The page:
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In Praise of ‘Censorship’ at Hillel

Why we shouldn’t invite anti-Zionists to dinner

Matti Friedman
December 23, 2013
Harvard Hillel (
Harvard Hillel (

The debate about changing the guidelines governing who may and may not participate in discussions of Israel at college Hillels is an interesting one even for someone distant from American campuses, as I am, not because of the guidelines themselves but rather because the discussion provides an opportunity to investigate the use, abuse and general misunderstanding of words.

The desire to include anti-Zionist participants in the Jewish discussion of Israel has been presented in terms of support for freedom of speech on one side, and for censorship on the other. The campaign is advocating for something it calls “Open Hillel.” Who wants to be against openness and freedom of speech? Not me. Who wants a “Closed Hillel”? But I think we can agree that these formulations are simplistic. Would a Hillel be accused of censoring debate if it declined to host, say, a sympathetic talk about eugenics? Would a synagogue be considered closed-minded if it decided it would rather not invite, for example, a speaker who believes Judaism is a retrograde religion that should be banned by law? Or, to put it differently, if you think I’m a jerk, am I closed-minded if I don’t want to invite you to dinner?

It seems to me that if we penetrate to the heart of the matter we find the following question: Does the principle of freedom of speech require Jewish people to host debate about the destruction of the world’s largest Jewish community?

Informed criticism of Israeli policy is fine, obviously; I engage in quite a bit of it myself. Perhaps Hillel’s guidelines could be adjusted to better enable this – others are far more qualified than I to say. But if we’re talking about opening the door to “anti-Zionism,” and at least some of the most vocal students are, we’re talking about something very different.

“Anti-Zionism” is not a theoretical position, and Zionism is not a morality play. Israel is a real country full of real people, most of whom have nowhere else to go. Anti-Zionism in 2013 is the belief that this country should not exist – that it should, in some way, be made not to exist. It means that more than 6 million Jews who have found a refuge and a home here will have that home taken away, that a century of Hebrew culture will end, and that the entire Jewish people will go back to living by the whims of Muslim and Christian majorities. That I am a liberal and take a dim view of many of the policies of my government does not in the least muddy that understanding.

It is important, in other words, to be clear what we’re talking about when we say “anti-Zionist.” As a correspondent here for many years, I have had enough contact with activists involved in anti-Israel campaigns to understand that many or most of them are not concerned with returning Israel to its 1967 borders, but rather answer to this description. These people certainly do not have nuclear bombs, and they use words like “inclusiveness,” “democracy,” and “rights” in ways that scramble the radar of liberals in the West. But their goal is to destroy the state of Israel, and they are generally willing to tell you that if you are listening.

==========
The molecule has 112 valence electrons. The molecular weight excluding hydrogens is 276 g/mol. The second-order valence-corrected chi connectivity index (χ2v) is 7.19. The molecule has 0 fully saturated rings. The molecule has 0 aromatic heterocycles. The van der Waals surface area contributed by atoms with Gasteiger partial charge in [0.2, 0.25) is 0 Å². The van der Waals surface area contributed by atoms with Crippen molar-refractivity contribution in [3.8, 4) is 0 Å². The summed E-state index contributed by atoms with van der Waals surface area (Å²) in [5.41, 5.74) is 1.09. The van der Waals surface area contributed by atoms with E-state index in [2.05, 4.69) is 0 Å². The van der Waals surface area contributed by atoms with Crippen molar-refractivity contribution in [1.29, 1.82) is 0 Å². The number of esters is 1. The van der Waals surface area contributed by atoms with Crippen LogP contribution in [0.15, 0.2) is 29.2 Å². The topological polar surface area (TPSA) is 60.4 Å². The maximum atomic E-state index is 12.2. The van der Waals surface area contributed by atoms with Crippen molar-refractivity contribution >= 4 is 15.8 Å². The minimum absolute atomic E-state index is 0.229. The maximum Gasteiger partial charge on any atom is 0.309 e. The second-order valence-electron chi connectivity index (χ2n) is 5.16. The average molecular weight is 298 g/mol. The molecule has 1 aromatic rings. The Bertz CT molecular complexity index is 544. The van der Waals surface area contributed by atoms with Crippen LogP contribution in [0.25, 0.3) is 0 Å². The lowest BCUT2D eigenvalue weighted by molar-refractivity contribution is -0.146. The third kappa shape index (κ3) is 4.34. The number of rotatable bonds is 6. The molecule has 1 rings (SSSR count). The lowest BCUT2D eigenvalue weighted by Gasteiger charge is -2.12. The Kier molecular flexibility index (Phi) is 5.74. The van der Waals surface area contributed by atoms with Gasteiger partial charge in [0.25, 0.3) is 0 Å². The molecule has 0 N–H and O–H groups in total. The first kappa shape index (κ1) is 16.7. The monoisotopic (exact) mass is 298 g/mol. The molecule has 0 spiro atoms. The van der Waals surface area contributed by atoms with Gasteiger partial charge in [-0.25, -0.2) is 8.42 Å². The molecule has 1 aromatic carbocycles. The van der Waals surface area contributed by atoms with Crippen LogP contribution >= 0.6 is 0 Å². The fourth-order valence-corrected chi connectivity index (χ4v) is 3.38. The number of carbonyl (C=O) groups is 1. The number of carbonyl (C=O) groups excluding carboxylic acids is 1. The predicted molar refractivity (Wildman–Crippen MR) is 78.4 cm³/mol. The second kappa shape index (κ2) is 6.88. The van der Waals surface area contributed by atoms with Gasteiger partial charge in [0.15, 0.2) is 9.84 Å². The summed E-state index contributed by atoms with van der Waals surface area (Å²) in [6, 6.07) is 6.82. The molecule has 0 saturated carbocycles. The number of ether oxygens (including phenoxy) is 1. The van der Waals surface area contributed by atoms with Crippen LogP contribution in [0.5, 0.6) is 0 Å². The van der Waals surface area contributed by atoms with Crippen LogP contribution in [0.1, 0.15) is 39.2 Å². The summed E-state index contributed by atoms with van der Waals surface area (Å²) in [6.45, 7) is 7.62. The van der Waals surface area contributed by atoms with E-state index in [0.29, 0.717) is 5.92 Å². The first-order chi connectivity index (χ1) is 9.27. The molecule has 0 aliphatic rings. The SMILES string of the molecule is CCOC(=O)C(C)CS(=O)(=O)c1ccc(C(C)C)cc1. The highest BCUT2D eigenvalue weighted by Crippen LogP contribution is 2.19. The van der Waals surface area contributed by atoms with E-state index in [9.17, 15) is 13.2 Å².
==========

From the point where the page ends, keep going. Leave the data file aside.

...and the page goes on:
“Censorship” is a word largely devoid of meaning, one trotted out for use because no one wants to support it, just like “openness” is a word used because no one wants to oppose it. The fact is that not only do we tolerate censorship every day, we expect it. We censor racists, for example, and other views considered beyond the pale. The idea that the world’s only Jewish country should be dismantled and its people once again rendered homeless – that’s “anti-Zionism,” however skillfully it cloaks itself – is a morally repugnant idea linked to other morally repugnant ideas better left unmentioned. Let’s leave aside the question of whether this should be discussed anywhere at all. For a Jewish community to decline to make room for this idea is as understandable and healthy as it would be for an African-American community to decline to devote an evening to debating the merits of the Klan.

Hillel Houses exist to provide a safe intellectual space for young Jews on campus. Campuses being what they are, spaces like that are rare. They are under pressure, as Israel is, from politically acute and aggressive opponents who are not in the least interested in “openness” and don’t practice it themselves, but who understand that the Jewish weakness for words like that is an opportunity. Hillel should keep that door firmly closed.


Matti Friedman is the author of The Aleppo Codex: In Pursuit of One of the World’s Most Coveted, Sacred and Mysterious Books, which won the 2014 Sami Rohr Prize. He lives in Jerusalem, and has reported for the Associated Press, the Jerusalem Report, and the Times of Israel.

Matti Friedman is a Tablet columnist and the author, most recently, of Who by Fire: Leonard Cohen in the Sinai.